She’d brought a whicker basket on wheels and insisted on taking it into the ceremony room. I wrestled it from her and put it safely in a corner of the registrar’s office before ushering her and her friend upstairs where the wedding guests were waiting. There was some kind of altercation as she entered, but I ignored it and went back downstairs to carry on the registration process. She’d heckled me throughout the ceremony of course and had apparently gone up to my friend Nigel in a loud voice saying … ” She should be marrying YOU”. Eventually, we all got into cars to the Orange Tree Pub for our wedding lunch. At the main table Mum was sitting next to my new mother-in-law who was sitting next to me. My friend across the table kept gesturing to me with that jerk-the-head-to-one-side-to-indicate-something-was-happening-in-that-direction way. Obviously jerking her head towards where Mum was sitting. No, I wasn’t going to take any notice. Mum always did weird things in public and this was my day, not to be spoiled by her drunken antics. More jerking and pleading with the eyes to take notice. Then I heard it …”I don’t like you! You and your horrid, stupid hair. You look like Joan of Arc”. Mum didn’t like my new mother-in-law as you have probably gathered. Well, that was rude, but what could I do about that? I didn’t like her much either. Then I saw my friend’s eyes go wide and panic streak across her face as she went to get up from her chair. Leaning forward to see what was going on I heard the flint of a Clipper lighter … one, two, three strokes … then a small flame. “Burn Joan of Arc, burn …” as the lighter’s flame connected with the side of said mother-in-law’s head. Her name was Pat and pat she did … patting out the flame that had taken hold of the small amount of crew cut hair she had. Oh dear, oh dear. I should have seen the portents that this marriage wasn’t destined for success. Thankfully, Mum’s friend took her home soon after that and we all continued the party and I tried very hard not to laugh out loud when I saw that Pat’s hair was salt & pepper grey on one side and singe-orange on the other. I really did try. I did. I think there was a tissue that I managed to stuff into my mouth, disguised as a sneeze and a runny nose. It was never mentioned again.
A couple of weeks later I suddenly remembered the whicker basket. Did anyone pick it up? I know that Mum didn’t have it with her when she went home, so I called the registry office and they said it was still there. On picking it up, an apologetic, gentle lady put a hand on my shoulder and said “Im sorry, but we had to get rid of the contents. I hope you don’t mind”. Contents? What was in there? “A few things from Selfridge’s Food Hall – a cooked turkey crown, half a stilton, a large fruit cake and a side of salmon – we didn’t realise until the room started to smell”. I then realised what Mum had done. From the bottom of her heart she’d wanted me to have a good day, so had scrimped and saved every penny from her pension to buy food for the reception. She’d not checked of course if we had it covered and was going on what used to happen in her family when people got married. Everyone in the family got together to supply the food for the wedding party as they were a mining family from Sheffield with very little spare cash. My heart broke into twenty tiny pieces. All that effort, all that money, the complication of going to Selfridge’s on a bus and picking it all up, getting to the registry office and having it taken away; no wonder she was keen to keep it with her. I had put it in a corner and written it off as yet another one of Mum’s silly things she does … a whicker basket at a wedding ceremony … I ask you! In a calm moment a couple of weeks later I told her that we’d found the food – just that. I didn’t explain about the smelly room or the time frame. She simply said “I’m glad you got it … was it nice?” At the time I though Yes, Mum it was nice. It was the kind of the gesture, kindness and pure love that’s always going to be ten thousand times better than ‘nice’.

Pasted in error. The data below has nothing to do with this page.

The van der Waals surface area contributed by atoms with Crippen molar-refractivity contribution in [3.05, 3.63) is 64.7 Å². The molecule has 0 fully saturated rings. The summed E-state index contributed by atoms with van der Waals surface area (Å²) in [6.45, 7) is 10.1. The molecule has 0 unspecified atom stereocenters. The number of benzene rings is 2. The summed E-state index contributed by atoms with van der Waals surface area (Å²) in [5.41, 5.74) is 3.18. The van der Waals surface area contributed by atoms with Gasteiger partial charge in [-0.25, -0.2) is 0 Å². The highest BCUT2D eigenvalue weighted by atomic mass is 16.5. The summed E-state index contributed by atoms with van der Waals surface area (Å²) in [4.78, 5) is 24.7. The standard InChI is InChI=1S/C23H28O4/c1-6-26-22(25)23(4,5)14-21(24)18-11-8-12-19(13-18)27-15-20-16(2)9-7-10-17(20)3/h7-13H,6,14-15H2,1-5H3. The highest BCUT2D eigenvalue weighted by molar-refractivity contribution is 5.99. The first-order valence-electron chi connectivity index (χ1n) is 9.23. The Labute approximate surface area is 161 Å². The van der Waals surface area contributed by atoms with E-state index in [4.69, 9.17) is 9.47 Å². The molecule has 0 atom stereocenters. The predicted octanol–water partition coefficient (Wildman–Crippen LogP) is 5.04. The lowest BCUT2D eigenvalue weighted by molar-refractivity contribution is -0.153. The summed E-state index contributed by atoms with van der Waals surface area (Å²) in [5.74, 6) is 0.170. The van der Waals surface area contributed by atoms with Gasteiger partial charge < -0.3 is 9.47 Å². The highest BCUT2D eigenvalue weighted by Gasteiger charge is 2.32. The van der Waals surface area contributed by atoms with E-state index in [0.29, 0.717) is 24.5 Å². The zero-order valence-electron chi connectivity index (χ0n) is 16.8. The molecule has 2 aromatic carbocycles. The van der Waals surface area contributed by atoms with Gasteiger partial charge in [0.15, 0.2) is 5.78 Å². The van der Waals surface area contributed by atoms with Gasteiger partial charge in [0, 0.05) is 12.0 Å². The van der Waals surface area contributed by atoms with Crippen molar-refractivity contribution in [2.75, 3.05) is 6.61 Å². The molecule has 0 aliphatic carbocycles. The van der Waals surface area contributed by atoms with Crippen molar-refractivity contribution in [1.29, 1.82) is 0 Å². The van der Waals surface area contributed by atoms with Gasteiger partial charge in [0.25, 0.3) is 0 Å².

I love that Joan of Arc was probably a flaming red head – like Mum. And that she had a short fuse – like Mum. And she didn’t give a damn about what people thought about her – like Mum. But unlike Joan of Arc, Mum hasn’t made the history books … yet !